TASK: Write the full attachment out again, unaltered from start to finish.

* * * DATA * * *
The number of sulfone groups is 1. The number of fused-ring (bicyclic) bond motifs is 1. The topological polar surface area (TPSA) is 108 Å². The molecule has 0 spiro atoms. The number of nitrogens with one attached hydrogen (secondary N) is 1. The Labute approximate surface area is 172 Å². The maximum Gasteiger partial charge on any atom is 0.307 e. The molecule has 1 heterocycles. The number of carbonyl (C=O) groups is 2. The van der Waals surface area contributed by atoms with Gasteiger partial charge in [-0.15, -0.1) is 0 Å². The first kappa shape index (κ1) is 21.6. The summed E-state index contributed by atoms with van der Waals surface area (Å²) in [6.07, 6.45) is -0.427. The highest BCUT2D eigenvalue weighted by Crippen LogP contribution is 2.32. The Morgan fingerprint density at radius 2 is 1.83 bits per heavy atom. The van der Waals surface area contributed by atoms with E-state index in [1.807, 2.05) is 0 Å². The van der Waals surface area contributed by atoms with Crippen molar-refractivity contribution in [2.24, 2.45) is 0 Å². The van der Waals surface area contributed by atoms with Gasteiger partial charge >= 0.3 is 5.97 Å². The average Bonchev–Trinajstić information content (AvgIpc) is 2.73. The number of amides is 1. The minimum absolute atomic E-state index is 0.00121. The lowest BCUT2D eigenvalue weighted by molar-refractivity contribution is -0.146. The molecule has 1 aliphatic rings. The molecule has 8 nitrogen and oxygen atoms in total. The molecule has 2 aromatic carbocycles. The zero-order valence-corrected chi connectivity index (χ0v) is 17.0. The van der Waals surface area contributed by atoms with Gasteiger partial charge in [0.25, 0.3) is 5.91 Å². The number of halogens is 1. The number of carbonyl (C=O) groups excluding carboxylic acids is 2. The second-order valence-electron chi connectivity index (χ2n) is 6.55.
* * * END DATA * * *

The number of sulfone groups is 1. The number of fused-ring (bicyclic) bond motifs is 1. The topological polar surface area (TPSA) is 108 Å². The molecule has 0 spiro atoms. The number of nitrogens with one attached hydrogen (secondary N) is 1. The Labute approximate surface area is 172 Å². The maximum Gasteiger partial charge on any atom is 0.307 e. The molecule has 1 heterocycles. The number of carbonyl (C=O) groups is 2. The van der Waals surface area contributed by atoms with Gasteiger partial charge in [-0.15, -0.1) is 0 Å². The first kappa shape index (κ1) is 21.6. The summed E-state index contributed by atoms with van der Waals surface area (Å²) in [6.07, 6.45) is -0.427. The highest BCUT2D eigenvalue weighted by Crippen LogP contribution is 2.32. The Morgan fingerprint density at radius 2 is 1.83 bits per heavy atom. The van der Waals surface area contributed by atoms with E-state index in [1.807, 2.05) is 0 Å². The van der Waals surface area contributed by atoms with Crippen molar-refractivity contribution in [2.24, 2.45) is 0 Å². The van der Waals surface area contributed by atoms with Gasteiger partial charge >= 0.3 is 5.97 Å². The average Bonchev–Trinajstić information content (AvgIpc) is 2.73. The number of amides is 1. The minimum absolute atomic E-state index is 0.00121. The lowest BCUT2D eigenvalue weighted by molar-refractivity contribution is -0.146. The molecule has 1 aliphatic rings. The molecule has 8 nitrogen and oxygen atoms in total. The molecule has 2 aromatic carbocycles. The zero-order valence-corrected chi connectivity index (χ0v) is 17.0. The van der Waals surface area contributed by atoms with Gasteiger partial charge in [0.25, 0.3) is 5.91 Å². The number of halogens is 1. The number of carbonyl (C=O) groups excluding carboxylic acids is 2. The second-order valence-electron chi connectivity index (χ2n) is 6.55.